The Vietnamese Government and the United Nations Development Program (UNDP) will jointly hold an international conference titled “Economic Reforms for Inclusive and Sustainable Growth: International Experience and Lessons for Vietnam” in Hanoi on 24 and 25 March to bring international lessons and experiences to assist Vietnam in furthering the economic reforms in its pursuit for more inclusive and sustainable growth.
The conference will attract more than 150 participants including policy makers from different line ministries and provinces, researchers from national research institutes, representatives from domestic enterprises, ambassadors from G20 and ASEAN countries, and representatives from multilateral development agencies such as the World Bank, IMF and ADB.
On this occasion, VietNamNet would like to introduce an article by Ms. Pratibha Mehta, UN Resident Coordinator and UNDP Resident Representative in Vietnam.
Ms. Pratibha Mehta.
Vietnam’s economic performance following Doi Moi has been nothing short of extraordinary. Rapid growth has lifted literally millions of Vietnamese out of poverty. This was in no small part due to the Government’s strong stewardship in gradually opening up and liberalizing the economy. However growth has been extensive rather than intensive and driven by cheap labour and natural resources, with only limited improvements in productivity and technological uptake, and low value addition.
In recent years, Vietnam’s growth has slowed down and international competitiveness stagnated. Problems in the global economy have played their part, but one must examine the existing growth model for the fundamental drivers. Now, Vietnam stands at a new crossroads, one faced by many other middle-income countries.
Next week’s international conference Economic Reforms for Inclusive and Sustainable Growth: International Experience and Lessons for Vietnam here in Hanoi comes at a very important time. Leading experts from around the world and high-level Vietnamese policymakers will gather on 24-25 March to discuss how other countries have tackled economic reform, while at the same time ensuring greater inclusion and sustainability.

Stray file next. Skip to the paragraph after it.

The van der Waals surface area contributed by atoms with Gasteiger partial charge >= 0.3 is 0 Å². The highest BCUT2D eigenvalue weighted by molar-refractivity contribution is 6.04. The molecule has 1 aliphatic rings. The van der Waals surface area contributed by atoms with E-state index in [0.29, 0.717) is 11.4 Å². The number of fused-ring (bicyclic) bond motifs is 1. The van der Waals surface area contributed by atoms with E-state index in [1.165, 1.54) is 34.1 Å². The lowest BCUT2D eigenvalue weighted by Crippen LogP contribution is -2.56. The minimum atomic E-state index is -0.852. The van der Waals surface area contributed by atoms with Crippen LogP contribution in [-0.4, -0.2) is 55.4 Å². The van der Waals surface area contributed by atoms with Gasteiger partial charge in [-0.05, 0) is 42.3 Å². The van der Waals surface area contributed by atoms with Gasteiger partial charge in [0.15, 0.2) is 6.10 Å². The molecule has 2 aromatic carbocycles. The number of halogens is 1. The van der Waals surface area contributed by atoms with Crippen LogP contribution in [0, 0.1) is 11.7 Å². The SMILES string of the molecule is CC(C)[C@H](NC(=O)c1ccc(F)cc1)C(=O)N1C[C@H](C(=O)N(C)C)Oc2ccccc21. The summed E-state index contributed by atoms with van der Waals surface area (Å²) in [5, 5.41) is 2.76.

The Government also recognizes the formidable challenge at hand. It has committed to an ambitious reform plan for state-owned enterprises (SOEs), the financial sector and public investment. It is also undertaking an important review of thirty years of Doi Moi.
This will produce further analysis and forward thinking on Viet Nam’s development pathways. The conference seeks to strengthen these important processes from the angle of inclusion and sustainability to ensure longer-term human development progress.There is growing evidence that inclusiveness boosts growth. Inclusion means that everyone can benefit from – and participate in – the growth process. To get this right will require gender, geographical, urban and rural disparities to be addressed, as well as closing the gaps between majority and ethnic minority communities.
The picture for environmental sustainability and growth is more nuanced with both complementarities and trade-offs. As argued in the 2011 UNDP Human Development Report Sustainability and Equity – A Better Future for All, countries need to be aware of trade-offs in limiting emissions from industrialization. They must focus on complementarities such as reducing urban congestion and promoting energy efficiency. Sustainability must also be seen as a question of inter-generational equity as we all have a duty to preserve the planet’s wealth for future generations.
A key challenge is to re-think resource allocations and utilization. Answers lie in public investment and financial sector reform so that resources are freed up for productive sectors. Also,
SOE reform and private sector development efforts should contribute to higher efficiency and competitiveness of the economy. As many experts have highlighted, SOEs continue to receive a disproportionate amount of resources but generate relatively few jobs.
Greater integration into the global economy and insertion within global value chains present opportunities for both expanding trade and furthering the reform agenda. While it is vital to seize these opportunities, institutional and organizational capabilities must also be strengthened to address the challenges associated with greater integration.
Public service reform is central to this process. This includes more equitable provision of quality social services such as education and health. In Viet Nam, costs of these services are increasingly covered by households. This is an emerging cause of inequality that impedes inclusive growth. Successful middle-income countries have developed modern social protection systems which ameliorate risks, build resilience and, again, directly support inclusive growth.
Two decades ago, climate change thinking was an add-on to development policy. Today, it is an utmost priority, particularly for countries like Viet Nam which are most at risk from rising sea levels and extreme climatic events. Actions ought to include investing in climate change adaptation, community-based disaster risk management, but also phasing out fossil fuel subsidies, introducing carbon taxes and encouraging energy efficiency.
Experience from other countries has shown that resolving institutional bottlenecks and broader governance reforms are the foundation for transition towards a more productive, competitive –and ultimately more inclusive – growth trajectory. Challenges notwithstanding, Vietnam and its people possess inherent strengths – and one of the world’s most remarkable transition experiences – to address them moving forward.
UN Resident Coordinator and UNDP Resident Representative in Viet Nam